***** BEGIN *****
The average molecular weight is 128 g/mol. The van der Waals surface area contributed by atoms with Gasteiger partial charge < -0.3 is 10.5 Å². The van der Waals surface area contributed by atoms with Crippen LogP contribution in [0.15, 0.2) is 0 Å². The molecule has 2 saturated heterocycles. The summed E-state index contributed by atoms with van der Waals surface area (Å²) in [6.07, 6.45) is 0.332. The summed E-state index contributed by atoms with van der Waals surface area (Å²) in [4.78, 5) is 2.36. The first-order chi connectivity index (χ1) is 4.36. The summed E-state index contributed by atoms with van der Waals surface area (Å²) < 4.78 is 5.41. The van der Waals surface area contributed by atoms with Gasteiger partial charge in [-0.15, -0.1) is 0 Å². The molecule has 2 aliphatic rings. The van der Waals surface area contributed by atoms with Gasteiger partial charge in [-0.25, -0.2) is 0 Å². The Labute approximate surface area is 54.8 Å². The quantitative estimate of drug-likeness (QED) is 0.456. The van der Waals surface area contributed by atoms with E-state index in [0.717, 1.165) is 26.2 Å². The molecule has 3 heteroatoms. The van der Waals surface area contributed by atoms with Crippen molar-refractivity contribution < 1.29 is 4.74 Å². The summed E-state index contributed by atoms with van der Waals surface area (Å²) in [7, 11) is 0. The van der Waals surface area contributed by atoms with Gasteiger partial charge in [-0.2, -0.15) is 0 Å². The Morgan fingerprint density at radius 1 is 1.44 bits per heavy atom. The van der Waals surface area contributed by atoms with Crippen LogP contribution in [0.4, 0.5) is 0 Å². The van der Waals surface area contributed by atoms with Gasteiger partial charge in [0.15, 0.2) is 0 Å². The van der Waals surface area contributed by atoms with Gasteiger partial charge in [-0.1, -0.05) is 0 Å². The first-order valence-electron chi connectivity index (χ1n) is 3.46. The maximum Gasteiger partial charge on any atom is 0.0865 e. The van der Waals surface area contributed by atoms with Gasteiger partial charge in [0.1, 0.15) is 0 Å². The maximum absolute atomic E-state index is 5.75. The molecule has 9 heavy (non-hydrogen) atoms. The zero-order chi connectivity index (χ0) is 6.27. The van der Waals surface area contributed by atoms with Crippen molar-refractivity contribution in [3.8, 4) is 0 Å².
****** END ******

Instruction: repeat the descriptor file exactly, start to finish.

The average molecular weight is 128 g/mol. The van der Waals surface area contributed by atoms with Gasteiger partial charge < -0.3 is 10.5 Å². The van der Waals surface area contributed by atoms with Crippen LogP contribution in [0.15, 0.2) is 0 Å². The molecule has 2 saturated heterocycles. The summed E-state index contributed by atoms with van der Waals surface area (Å²) in [6.07, 6.45) is 0.332. The summed E-state index contributed by atoms with van der Waals surface area (Å²) in [4.78, 5) is 2.36. The first-order chi connectivity index (χ1) is 4.36. The summed E-state index contributed by atoms with van der Waals surface area (Å²) < 4.78 is 5.41. The van der Waals surface area contributed by atoms with Gasteiger partial charge in [-0.15, -0.1) is 0 Å². The molecule has 2 aliphatic rings. The van der Waals surface area contributed by atoms with Gasteiger partial charge in [-0.25, -0.2) is 0 Å². The Labute approximate surface area is 54.8 Å². The quantitative estimate of drug-likeness (QED) is 0.456. The van der Waals surface area contributed by atoms with E-state index in [0.717, 1.165) is 26.2 Å². The molecule has 3 heteroatoms. The van der Waals surface area contributed by atoms with Crippen molar-refractivity contribution < 1.29 is 4.74 Å². The summed E-state index contributed by atoms with van der Waals surface area (Å²) in [7, 11) is 0. The van der Waals surface area contributed by atoms with Gasteiger partial charge in [-0.2, -0.15) is 0 Å². The Morgan fingerprint density at radius 1 is 1.44 bits per heavy atom. The van der Waals surface area contributed by atoms with Crippen LogP contribution in [0.4, 0.5) is 0 Å². The van der Waals surface area contributed by atoms with Gasteiger partial charge in [0.15, 0.2) is 0 Å². The van der Waals surface area contributed by atoms with Gasteiger partial charge in [-0.1, -0.05) is 0 Å². The first-order valence-electron chi connectivity index (χ1n) is 3.46. The maximum Gasteiger partial charge on any atom is 0.0865 e. The van der Waals surface area contributed by atoms with Gasteiger partial charge in [0.1, 0.15) is 0 Å². The maximum absolute atomic E-state index is 5.75. The molecule has 9 heavy (non-hydrogen) atoms. The zero-order chi connectivity index (χ0) is 6.27. The van der Waals surface area contributed by atoms with Crippen molar-refractivity contribution in [3.8, 4) is 0 Å².